Time saved isn’t the only benefit, according to Froelich. Breaking an edge with a freshly sharpened block plane is definitely more satisfying than using sandpaper. It’s also more accurate and controllable. The resulting tiny chamfer looks so much more professional than a crude round-over that was gouged by garnet.
Sharp tools are safer, smoother, faster and more enjoyable. And sharpening is no longer the chore that it was back when Ken (who is currently enjoying his ninth decade) learned his trade. For establishing a primary bevel, a slow-speed bench grinder (available from companies such as Rikon and Grizzly) that’s equipped with a Norton white wheel is a good combination for minimizing heat. And for honing a secondary bevel, there’s an inexpensive solution from Rockler called the plate glass system (item GRP5983_2).
If you’re doing some serious hand tool work, then take a look at Tormek (tormek.com/usa/en). This slow-speed and highly accurate Swedish system will not just tackle bench tools, it will also work for many machine knives and blades.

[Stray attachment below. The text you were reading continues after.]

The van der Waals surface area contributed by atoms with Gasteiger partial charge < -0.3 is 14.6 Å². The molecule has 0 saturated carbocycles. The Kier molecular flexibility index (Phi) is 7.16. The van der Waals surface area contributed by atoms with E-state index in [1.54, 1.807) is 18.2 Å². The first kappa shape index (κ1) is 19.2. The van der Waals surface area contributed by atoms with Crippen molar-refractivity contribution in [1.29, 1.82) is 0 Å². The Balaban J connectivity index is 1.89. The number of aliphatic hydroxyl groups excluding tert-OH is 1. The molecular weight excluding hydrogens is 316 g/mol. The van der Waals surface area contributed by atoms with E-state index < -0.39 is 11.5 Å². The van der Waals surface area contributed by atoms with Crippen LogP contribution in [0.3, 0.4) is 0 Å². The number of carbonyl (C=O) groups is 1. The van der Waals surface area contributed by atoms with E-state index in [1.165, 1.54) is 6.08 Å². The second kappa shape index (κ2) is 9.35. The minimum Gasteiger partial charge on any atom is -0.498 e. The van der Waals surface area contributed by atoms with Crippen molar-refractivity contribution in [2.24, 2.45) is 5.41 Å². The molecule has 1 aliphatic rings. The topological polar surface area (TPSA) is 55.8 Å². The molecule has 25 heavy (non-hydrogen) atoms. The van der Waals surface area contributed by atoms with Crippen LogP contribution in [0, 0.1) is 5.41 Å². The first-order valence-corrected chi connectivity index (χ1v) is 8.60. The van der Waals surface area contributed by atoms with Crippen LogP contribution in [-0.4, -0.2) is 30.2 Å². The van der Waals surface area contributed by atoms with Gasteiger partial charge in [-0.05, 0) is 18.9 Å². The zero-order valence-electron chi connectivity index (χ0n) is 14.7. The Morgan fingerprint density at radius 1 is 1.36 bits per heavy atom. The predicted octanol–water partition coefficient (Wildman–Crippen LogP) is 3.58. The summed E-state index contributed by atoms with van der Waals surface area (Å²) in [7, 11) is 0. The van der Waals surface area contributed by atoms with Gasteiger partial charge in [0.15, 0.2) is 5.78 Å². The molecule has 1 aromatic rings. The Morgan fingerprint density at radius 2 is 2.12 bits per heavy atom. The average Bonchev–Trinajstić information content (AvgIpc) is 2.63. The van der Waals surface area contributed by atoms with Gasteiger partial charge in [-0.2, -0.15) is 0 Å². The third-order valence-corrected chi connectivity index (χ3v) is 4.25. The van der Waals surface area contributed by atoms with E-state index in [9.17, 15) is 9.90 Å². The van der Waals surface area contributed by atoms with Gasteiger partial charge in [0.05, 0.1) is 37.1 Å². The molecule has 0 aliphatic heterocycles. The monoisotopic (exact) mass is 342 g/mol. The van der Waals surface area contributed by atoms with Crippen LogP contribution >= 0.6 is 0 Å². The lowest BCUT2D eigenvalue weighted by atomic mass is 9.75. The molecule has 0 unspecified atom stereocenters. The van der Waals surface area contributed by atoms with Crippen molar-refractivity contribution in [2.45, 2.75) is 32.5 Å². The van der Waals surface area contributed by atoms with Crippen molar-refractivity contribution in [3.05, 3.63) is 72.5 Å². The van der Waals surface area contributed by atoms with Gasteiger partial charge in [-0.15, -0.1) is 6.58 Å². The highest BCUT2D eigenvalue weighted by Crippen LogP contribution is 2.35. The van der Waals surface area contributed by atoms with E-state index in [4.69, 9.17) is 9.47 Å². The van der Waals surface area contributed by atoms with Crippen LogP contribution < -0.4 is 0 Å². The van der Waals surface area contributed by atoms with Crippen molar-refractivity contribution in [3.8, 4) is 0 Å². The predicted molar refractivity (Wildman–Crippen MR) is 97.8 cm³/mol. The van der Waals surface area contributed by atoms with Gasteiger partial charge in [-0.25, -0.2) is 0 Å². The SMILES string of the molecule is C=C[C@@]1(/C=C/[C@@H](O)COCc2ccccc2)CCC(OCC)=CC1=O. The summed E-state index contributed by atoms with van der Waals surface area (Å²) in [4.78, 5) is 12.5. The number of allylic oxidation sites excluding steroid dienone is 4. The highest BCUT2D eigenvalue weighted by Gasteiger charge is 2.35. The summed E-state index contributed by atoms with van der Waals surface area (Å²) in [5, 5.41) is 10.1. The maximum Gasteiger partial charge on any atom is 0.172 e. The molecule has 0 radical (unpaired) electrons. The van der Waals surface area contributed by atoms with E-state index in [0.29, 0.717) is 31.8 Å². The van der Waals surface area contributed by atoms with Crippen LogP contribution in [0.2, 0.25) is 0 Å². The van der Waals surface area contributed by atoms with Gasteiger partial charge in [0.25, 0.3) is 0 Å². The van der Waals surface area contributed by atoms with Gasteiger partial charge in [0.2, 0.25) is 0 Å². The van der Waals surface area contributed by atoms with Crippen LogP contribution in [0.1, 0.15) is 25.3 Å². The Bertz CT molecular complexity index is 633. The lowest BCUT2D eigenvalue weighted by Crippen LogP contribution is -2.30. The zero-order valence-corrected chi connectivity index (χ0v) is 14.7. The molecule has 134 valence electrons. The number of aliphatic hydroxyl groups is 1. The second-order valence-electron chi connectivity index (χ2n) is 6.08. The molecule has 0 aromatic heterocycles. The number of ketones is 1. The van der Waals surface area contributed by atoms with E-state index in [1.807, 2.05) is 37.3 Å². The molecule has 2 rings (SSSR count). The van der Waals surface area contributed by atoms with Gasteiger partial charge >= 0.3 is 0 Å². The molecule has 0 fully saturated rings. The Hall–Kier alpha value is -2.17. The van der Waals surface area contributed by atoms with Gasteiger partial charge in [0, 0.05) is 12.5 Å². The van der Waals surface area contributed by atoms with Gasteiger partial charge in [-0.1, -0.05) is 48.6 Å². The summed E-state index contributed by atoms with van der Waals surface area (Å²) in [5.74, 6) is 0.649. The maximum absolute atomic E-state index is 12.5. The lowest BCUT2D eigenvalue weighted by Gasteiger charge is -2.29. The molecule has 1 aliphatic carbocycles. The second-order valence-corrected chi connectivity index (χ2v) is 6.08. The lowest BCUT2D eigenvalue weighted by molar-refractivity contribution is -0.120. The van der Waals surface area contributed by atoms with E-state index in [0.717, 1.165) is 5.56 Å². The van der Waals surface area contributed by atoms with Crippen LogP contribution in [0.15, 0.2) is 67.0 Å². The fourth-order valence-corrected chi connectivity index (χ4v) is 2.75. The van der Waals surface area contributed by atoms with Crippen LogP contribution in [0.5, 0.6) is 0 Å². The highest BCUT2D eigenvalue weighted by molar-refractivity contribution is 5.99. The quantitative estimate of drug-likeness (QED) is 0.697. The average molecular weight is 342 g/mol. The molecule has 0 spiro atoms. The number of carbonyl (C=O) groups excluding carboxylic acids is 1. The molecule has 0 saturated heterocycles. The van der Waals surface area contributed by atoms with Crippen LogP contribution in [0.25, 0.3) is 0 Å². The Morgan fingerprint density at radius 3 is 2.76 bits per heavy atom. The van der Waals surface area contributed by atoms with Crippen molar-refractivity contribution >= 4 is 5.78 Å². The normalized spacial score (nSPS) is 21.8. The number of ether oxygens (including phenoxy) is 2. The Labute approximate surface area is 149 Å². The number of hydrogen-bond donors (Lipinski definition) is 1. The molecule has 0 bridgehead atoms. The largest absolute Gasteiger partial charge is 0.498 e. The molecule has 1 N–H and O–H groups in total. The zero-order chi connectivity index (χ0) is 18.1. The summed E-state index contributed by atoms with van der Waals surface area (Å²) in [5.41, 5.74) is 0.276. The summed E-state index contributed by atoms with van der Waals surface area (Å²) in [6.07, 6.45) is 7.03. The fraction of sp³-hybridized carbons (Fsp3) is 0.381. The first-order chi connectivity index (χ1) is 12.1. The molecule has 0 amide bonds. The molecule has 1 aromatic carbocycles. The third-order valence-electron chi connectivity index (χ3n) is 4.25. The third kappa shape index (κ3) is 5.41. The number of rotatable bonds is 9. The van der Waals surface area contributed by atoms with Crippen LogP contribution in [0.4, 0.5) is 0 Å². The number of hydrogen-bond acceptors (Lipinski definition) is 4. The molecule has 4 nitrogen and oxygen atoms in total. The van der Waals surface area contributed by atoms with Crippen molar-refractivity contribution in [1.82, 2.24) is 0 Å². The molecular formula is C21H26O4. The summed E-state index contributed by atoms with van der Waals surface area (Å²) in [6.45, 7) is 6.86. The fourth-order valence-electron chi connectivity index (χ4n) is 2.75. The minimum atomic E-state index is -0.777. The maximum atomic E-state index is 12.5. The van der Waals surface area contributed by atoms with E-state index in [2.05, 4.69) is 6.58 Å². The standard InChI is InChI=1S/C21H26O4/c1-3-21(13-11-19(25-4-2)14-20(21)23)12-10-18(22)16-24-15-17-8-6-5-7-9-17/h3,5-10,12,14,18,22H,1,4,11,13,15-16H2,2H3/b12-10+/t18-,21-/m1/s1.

The bottom line here is that there are all kinds of jigs and machines available for sharpening, so the guiding principle is to find one that keeps tools cool as it grinds. Woodturning forums are great places to pick up brand recommendations, because turners need to sharpen constantly. That means they’ll know the options for sharpening hand tools better than most machine-biased woodworkers will.
The first step in maintaining tools for ripping, cross-cutting, thicknessing and dressing is to invest properly and buy the best. These knives and blades can last an incredibly long time if they are built with the right quality carbide and steel. Upgrading to industrial saw blades from top grade manufacturers such as Forrest, Carbide Processors, Total Saw Solutions or Freud can elevate both the processes and products of a woodshop. These blades can handle more work, more sharpening and more heat than mass market versions. And when they do eventually go dull or have damage to a tip, most of these industrial manufacturers offer service and sharpening that meets the original factory specs.